Global Conflict Tracker

Global Conflict Tracker

2015 Preventive Priorities Survey: Takeaways


The Center for Preventive Action (CPA) carried out the 2015 PPS in three stages:

Soliciting of PPS Contingencies 

CPA used a variety of social media platforms as well as CPA’s blog on to solicit suggestions for contingencies to include in the 2015 survey. With the help of the Council on Foreign Relations’ in-house regional experts, CPA distilled the hundreds of suggestions into thirty contingencies deemed both plausible over the next twelve months and also potentially harmful to U.S. interests. 

Polling of Experts

The survey was sent to more than 2,200 government officials, foreign policy experts, and academics. Respondents were asked to estimate the relative likelihood and potential effect of each of the contingencies on U.S. interests according to defined criteria.

Categorization of Contingencies

The survey results were uniformly scored and the contingencies subsequently sorted into one of three preventive priority tiers.

About the Center for Preventive Action

The Center for Preventive Action seeks to help prevent, defuse, or resolve deadly conflicts around the world and to expand the body of knowledge on conflict prevention. It does so by creating a forum in which representatives of governments, international organizations, nongovernmental organizations, corporations, and civil society can gather to develop operational and timely strategies for promoting peace in specific conflict situations. The center focuses on conflicts in countries or regions that affect U.S. interests, but may be otherwise overlooked; where prevention appears possible; and when the resources of the Council on Foreign Relations can make a difference. The center does this by:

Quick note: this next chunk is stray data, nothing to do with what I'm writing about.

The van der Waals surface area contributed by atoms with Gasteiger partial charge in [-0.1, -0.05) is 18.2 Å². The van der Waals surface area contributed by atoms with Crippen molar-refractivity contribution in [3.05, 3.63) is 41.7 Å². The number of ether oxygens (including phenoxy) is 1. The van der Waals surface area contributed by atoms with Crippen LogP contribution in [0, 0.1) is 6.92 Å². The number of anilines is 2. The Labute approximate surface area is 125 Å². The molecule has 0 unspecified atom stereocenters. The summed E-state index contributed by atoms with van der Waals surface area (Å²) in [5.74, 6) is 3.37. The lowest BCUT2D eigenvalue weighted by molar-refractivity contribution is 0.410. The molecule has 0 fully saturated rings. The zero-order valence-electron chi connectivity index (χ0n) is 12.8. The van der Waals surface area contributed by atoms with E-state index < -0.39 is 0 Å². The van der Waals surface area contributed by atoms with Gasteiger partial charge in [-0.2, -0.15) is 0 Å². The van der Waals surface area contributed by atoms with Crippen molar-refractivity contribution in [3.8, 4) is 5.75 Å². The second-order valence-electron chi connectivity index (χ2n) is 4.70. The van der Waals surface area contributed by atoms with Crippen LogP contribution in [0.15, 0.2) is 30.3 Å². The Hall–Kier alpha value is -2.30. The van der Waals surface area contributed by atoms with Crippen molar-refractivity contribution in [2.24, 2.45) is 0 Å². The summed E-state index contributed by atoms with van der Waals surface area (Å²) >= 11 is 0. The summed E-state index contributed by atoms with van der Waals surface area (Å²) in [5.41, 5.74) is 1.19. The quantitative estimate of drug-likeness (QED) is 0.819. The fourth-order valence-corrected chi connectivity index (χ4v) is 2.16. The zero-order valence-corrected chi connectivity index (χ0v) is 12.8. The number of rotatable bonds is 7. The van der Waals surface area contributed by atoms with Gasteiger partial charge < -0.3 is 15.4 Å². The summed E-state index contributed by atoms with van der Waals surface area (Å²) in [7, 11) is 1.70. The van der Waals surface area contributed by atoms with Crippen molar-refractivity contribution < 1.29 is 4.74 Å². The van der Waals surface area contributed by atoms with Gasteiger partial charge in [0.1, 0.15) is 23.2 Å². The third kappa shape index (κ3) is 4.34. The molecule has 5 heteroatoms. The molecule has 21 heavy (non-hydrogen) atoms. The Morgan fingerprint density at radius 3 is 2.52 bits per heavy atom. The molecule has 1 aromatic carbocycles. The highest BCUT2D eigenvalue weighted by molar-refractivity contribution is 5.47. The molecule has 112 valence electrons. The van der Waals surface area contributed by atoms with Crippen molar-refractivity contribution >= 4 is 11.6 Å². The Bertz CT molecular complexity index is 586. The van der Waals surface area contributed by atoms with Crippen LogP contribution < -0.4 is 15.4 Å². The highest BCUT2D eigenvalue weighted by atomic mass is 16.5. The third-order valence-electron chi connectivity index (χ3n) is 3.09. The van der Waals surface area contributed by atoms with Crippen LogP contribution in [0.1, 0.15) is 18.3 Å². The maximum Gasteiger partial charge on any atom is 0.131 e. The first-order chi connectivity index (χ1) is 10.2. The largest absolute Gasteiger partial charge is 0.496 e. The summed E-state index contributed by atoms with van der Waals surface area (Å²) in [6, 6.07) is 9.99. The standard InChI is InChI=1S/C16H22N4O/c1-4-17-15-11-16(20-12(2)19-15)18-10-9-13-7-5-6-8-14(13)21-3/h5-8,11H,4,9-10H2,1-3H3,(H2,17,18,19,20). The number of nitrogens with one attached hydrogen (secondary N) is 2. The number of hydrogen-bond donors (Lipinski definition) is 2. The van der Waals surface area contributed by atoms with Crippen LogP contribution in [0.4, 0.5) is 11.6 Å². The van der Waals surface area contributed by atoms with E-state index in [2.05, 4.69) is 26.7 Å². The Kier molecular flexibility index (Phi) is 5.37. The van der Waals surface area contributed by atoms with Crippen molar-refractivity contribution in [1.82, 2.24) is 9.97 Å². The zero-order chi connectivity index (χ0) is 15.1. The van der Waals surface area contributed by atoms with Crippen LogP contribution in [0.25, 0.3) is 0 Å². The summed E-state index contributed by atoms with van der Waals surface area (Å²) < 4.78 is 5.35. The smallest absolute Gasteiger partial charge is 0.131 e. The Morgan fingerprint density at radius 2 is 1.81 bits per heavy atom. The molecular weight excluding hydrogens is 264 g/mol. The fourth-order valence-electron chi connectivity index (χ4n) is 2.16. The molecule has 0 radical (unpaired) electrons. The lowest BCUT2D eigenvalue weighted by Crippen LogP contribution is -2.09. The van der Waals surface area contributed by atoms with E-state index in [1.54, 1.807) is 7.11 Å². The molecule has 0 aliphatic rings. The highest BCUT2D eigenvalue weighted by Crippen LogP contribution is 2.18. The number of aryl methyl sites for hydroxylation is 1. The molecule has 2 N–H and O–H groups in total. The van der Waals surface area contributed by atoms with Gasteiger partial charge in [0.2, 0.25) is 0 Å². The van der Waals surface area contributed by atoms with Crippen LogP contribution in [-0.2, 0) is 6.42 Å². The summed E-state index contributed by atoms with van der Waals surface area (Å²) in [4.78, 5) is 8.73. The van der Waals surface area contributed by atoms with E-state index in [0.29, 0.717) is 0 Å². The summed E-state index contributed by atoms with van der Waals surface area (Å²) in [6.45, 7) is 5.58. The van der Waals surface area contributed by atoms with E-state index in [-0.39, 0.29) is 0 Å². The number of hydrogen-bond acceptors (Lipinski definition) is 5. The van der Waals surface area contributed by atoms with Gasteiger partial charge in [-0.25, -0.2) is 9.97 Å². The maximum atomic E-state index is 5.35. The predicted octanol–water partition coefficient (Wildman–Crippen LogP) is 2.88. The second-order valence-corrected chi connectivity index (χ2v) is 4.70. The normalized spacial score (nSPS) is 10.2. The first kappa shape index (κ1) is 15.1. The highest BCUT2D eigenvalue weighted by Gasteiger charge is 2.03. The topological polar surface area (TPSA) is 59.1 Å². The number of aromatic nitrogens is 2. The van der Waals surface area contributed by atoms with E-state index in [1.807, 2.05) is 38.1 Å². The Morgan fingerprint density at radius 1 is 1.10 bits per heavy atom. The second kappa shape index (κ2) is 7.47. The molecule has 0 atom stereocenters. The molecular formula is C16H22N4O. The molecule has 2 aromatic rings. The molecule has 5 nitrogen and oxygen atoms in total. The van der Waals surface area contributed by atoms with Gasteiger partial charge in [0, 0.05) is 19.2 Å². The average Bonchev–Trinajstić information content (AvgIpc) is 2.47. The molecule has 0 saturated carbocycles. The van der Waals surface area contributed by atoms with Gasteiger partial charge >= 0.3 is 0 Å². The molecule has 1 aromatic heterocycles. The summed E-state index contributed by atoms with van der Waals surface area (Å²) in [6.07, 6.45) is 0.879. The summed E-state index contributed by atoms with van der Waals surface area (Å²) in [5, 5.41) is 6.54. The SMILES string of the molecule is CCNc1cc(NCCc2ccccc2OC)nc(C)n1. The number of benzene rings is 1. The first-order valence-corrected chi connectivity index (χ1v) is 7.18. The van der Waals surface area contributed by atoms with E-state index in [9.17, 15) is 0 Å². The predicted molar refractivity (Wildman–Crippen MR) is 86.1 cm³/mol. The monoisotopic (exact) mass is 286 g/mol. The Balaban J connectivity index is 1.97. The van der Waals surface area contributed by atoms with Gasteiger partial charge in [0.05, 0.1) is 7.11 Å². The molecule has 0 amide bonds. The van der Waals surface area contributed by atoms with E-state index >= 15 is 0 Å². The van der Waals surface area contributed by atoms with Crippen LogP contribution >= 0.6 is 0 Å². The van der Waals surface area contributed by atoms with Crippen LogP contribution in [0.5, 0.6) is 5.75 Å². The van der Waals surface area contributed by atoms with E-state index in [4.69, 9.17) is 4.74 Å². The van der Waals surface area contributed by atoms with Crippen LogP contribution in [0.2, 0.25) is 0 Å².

• Issuing Council Special Reports to evaluate and respond rapidly to developing conflict situations and formulate timely, concrete policy recommendations that the U.S. government, international community, and local actors can use to limit the potential for deadly violence.
  • Engaging the U.S. government and news media in conflict prevention efforts. The center’s staff members meet with administration officials and members of Congress to brief on CPA’s findings and recommendations; facilitate contacts between U.S. officials and critical local and external actors; and raise awareness among journalists of potential flashpoints around the globe.
  • Building networks with international organizations and institutions to complement and leverage the Council’s established influence in the U.S. policy arena and increase the impact of CPA’s recommendations.
  • Providing a source of expertise on conflict prevention to include research, case studies, and lessons learned from past conflicts that policymakers and private citizens can use to prevent or mitigate future deadly conflicts.

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Copyright © 2014 by the Council on Foreign Relations ® Inc.

This publication was made possible by the Carnegie Corporation of New York. The statements made and views expressed are solely the responsibility of the authors.